Francona is of another breed. He knows high leverage moments begin not just before the ninth, but immediately after the National Anthem is sung. That’s why in Game 1 of the American League Division Series, the Indians’ skipper summoned his Jedi — Andrew Miller — not in the 7th or 8th inning, but in the 5th, when he believed his starter, Trevor Bauer, might be a spinning top about to wobble. Even if some in the Sabermetric community raised an eyebrow, questioning the urgency of that particular moment, they held their collective tongue, giddy that Francona’s insurrection was finally happening in the white-hot crucible of postseason baseball, out in the open where no one could look away. Not this time.

The unsung hero was closer-in-name-only Cody Allen, who held the Red Sox in check, barely. How important was Allen? Had Allen faltered, Process would not have led to the desired result. Oh, how the Gatekeepers would have crowed:

But Cody Allen did not fail. Instead, he screwed his courage to the sticking place, there on the pitching rubber. Days later, Miller and Allen would repeat their performances, ending Boston’s season and Big Papi’s career once and for all, validating their manager’s decision-making; keeping the Gatekeepers off-balance for another day.

.  .  .

This first week of 2016 postseason baseball was merely preamble for Game 5 in Washington between the Dodgers and the Nationals.

Irony abounds. Here was Dusty Baker, one foot at the top step of the dugout, at the vanguard of the Old School, facing yet another deciding game, the ninth straight in which he would come up a little short.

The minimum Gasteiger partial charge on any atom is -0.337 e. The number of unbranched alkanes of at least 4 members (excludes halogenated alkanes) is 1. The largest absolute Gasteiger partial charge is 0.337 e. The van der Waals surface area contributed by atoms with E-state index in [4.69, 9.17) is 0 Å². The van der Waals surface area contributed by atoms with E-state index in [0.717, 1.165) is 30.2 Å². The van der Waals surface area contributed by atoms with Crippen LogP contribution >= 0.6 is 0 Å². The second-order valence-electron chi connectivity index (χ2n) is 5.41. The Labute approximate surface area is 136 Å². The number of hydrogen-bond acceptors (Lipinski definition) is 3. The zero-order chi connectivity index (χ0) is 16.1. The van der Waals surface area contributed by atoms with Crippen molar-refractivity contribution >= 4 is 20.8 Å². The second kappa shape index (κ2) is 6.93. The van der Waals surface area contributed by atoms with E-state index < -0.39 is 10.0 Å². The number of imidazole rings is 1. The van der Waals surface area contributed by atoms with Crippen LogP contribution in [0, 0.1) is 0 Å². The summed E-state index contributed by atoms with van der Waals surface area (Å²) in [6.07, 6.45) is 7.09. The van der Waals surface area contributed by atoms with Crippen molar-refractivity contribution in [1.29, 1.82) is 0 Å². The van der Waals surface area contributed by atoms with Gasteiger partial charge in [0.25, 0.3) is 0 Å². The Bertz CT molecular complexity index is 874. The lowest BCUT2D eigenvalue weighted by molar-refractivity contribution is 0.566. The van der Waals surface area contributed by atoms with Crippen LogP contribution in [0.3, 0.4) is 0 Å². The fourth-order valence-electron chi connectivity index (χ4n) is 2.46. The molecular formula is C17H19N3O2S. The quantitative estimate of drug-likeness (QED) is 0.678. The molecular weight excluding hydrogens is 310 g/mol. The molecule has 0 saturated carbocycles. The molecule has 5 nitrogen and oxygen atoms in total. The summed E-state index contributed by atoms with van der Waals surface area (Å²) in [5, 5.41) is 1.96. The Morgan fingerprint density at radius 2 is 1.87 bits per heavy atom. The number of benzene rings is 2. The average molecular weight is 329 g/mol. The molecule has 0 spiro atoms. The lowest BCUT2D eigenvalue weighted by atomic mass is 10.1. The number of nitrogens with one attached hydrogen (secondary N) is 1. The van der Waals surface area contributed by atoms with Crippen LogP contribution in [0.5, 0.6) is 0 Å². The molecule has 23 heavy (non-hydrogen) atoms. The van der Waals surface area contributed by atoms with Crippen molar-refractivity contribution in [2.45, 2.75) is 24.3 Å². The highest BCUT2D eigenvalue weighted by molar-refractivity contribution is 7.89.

Dusty Baker is a thoughtful man. A man of conviction. He has this metaphorical book he carries everywhere with him: the Book of Hank. Baker broke in with the Atlanta Braves and played for eight seasons with Hank Aaron, who took the callow Californian under his wing. Much of what Baker believes about the game and how it should be played comes from those formative years with Aaron. Washington baseball fans are just now becoming familiar with the Book of Hank, as Cincinnati fans once did and Chicago fans before them. Baker, once handed a rare lightning bolt of a pitcher, a Cuban named Aroldis Chapman, chose to use him in the most Hank of ways, the myth of the closer being a dog-eared chapter in that old. yellowed book.

Dusty has always had a penchant for staying with his veteran starting pitchers a bit too long, so it was out of character to see him here, in such a crucial moment, removing Max Scherzer after 99 pitches and six innings, having given up one measly run. But remove him he did.

Meanwhile, Dodger manager Dave Roberts took up the mantle left by Terry Francona, brought in his closer, Kenley Jansen in the 7th, making mouths at the invisible event, asking the impossible, which is what Jansen delivered: 7 outs, 51 pitches, with Jansen clearly laboring at the end until Kershaw arrived, his own postseason legacy hanging in the balance — and saved the Dodgers’ season.

So, Clayton Kershaw gets the first save of his career. Irony abounds. The “Save” is what got us into this mess to begin with. In 1960, a fine baseball writer by the name of Jerome Holtzman invented the Save. By 1969, baseball would make the Save an official stat. Before long, sports agents would begin backing up the Brinks truck for their clients, because once you start assigning an outsized value to the final three outs of a baseball game, people are going to start asking to get paid for that service.